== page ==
By Yixuan Chai
The City of Chicago wants to crack down on Airbnb and other home-sharing services, not the warm welcome many hosts expected.
“The proposed ordinance will make it easier for hosts who periodically rent out their living space … and in the process generate more than $1 million annually to support affordable housing and reduce homelessness in Chicago,” according to Ald. Joe Moore (49th), who sponsored the ordinance.
Mayor Rahm Emanuel proposed the ordinance in January that would add a 2 percent surcharge on the rental rate of any shared-housing unit, bed-and-breakfast or vacation rental. The city already charges home-sharing services a 4.5 percent hotel tax. The regulation also requires Airbnb and other home-sharing services to get licenses for their units through an online process, which is aimed for security. The city will maintain an ineligible list to ensure problem units are prohibited from registration.
“Units that are rented more than 90 nights per year will be required to be licensed as a bed-and-breakfast or vacation rental,” Moore said. “Knowing where every one of these units is operating will help us protect the quality of life in our neighborhoods.”
But proposal irritated some Airbnb hosts who have high ratings among Airbnb hosts.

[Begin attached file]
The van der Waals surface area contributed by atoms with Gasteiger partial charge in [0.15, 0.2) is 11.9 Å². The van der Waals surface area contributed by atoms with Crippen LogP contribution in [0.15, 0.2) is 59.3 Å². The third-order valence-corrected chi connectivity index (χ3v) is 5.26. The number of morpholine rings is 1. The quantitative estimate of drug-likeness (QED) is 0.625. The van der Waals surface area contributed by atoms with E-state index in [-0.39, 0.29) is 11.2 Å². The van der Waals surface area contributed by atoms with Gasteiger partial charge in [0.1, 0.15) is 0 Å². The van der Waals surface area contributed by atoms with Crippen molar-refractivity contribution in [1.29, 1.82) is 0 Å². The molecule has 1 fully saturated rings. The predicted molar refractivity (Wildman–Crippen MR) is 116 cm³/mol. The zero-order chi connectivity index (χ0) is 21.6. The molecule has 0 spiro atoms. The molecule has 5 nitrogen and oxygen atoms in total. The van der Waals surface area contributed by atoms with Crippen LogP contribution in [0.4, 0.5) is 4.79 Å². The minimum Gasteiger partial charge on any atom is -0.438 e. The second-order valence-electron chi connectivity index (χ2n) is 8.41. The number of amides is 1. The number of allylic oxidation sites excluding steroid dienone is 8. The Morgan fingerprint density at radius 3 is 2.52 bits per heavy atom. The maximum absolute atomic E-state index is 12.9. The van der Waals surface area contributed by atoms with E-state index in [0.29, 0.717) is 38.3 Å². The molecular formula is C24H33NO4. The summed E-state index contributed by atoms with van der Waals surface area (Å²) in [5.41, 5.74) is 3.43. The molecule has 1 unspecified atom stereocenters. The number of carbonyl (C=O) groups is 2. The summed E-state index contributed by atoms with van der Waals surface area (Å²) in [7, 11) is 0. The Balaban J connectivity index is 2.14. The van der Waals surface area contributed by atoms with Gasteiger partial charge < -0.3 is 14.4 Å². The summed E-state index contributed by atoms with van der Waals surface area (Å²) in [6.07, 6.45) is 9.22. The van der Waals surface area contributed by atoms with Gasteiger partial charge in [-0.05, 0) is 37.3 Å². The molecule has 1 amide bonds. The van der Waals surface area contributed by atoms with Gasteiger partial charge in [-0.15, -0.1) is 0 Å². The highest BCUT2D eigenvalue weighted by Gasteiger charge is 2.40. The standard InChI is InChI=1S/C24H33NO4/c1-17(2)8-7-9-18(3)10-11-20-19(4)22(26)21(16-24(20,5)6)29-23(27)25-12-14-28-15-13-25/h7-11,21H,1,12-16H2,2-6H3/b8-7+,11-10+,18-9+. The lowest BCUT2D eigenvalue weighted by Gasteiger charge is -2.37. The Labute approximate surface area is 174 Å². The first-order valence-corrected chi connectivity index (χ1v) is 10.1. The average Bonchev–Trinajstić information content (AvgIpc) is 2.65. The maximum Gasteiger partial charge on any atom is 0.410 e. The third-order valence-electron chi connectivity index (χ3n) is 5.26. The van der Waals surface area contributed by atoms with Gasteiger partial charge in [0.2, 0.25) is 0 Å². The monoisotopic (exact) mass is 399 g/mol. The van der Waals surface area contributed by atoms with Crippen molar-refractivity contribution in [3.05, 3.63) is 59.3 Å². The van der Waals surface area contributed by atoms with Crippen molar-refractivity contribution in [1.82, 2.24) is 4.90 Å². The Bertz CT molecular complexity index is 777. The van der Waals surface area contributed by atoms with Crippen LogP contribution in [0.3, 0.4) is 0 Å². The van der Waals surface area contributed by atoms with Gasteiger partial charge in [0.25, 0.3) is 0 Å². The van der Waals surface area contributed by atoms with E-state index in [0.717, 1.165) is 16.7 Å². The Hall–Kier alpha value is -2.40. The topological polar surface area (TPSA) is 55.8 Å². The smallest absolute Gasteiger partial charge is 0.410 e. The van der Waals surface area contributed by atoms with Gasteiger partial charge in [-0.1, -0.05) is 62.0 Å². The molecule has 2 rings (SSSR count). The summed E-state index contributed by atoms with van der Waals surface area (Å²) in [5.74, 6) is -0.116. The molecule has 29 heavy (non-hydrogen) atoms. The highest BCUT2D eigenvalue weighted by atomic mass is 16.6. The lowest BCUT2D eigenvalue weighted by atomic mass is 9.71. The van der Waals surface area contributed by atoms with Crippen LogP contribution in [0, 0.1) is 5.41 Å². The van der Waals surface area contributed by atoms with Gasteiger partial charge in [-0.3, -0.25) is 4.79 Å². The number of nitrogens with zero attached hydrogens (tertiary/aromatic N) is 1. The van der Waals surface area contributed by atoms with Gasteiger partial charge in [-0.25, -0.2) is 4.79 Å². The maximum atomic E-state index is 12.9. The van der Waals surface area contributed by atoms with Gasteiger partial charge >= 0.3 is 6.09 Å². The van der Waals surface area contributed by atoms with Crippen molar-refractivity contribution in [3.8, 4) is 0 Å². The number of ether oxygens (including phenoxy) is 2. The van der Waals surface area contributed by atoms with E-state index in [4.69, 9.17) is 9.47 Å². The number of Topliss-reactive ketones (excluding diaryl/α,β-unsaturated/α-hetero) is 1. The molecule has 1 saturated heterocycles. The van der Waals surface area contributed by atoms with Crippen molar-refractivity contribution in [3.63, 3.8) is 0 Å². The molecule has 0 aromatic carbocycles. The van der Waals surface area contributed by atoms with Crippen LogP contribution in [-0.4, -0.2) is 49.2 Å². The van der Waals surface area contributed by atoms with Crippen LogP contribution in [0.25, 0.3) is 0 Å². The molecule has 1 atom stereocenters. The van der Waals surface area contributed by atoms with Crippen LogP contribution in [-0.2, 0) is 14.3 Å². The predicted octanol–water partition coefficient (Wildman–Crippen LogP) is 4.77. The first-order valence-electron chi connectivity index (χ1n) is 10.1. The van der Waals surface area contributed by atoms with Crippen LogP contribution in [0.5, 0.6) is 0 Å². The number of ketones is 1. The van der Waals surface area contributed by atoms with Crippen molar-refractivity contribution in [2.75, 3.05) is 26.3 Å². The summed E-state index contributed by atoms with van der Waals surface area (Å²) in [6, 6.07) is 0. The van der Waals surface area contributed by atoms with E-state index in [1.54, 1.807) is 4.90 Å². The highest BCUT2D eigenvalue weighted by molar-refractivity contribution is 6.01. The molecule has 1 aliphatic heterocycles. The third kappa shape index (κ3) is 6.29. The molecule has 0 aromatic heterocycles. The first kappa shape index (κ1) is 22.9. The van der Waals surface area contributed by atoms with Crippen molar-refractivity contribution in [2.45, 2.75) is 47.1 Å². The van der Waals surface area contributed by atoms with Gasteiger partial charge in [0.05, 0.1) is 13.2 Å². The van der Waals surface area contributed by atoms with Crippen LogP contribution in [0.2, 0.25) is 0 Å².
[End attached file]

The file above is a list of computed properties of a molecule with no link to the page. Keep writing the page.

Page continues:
“Why should the city tax my hard-working income that I earn with Airbnb?” said Valerie Landis, an Airbnb host in River North. “Did they wash the sheets or clean my space? I already pay property taxes?”
Landis started renting her two-bedroom condo on Airbnb in July. She and other many Airbnb hosts in Chicago haven’t registered their units with the city. Moreover, Landis said Airbnb has its own security check to make sure the identification of both the hosts and the guests are authentic, which makes the city’s effort superfluous.
“I don’t trust what the city is going to do with the extra fund they will collect with this tax,” Landis said. “What I do in my own home is my own business.”
Landis said hosts are great guides for visitors, and city officials and lawmakers don’t understand what Airbnb means to tourism in Chicago: “We tell them [guests] where to eat, shop and spend their money.”
While some hosts resent the proposed ordinance, some guests say they are willing to pay a little more.
“The license will definitely benefit consumers,” said Ran Xin, who used Airbnb when she was traveling to cities like New York and Miami for more than 30 nights in 2015.
Consumers who seek a lodging experience that is different from a hotel stay should be willing to pay even if the price is higher, many hosts say.
Steven Shi, an Airbnb user, sees room for compromise: If the host has no detailed background information, such as a good credit record, the government should track the rental for safety purposes.
“Otherwise it is unnecessary, since the host has high ratings on Airbnb,” Shi said.
Correction: 02/18/2016. Originally the story incorrectly stated that Valarie Landis and many other Airbnb hosts haven’t paid the hotel tax. They have already paid the 4.5 percent hotel tax. Medill Reports regrets the error.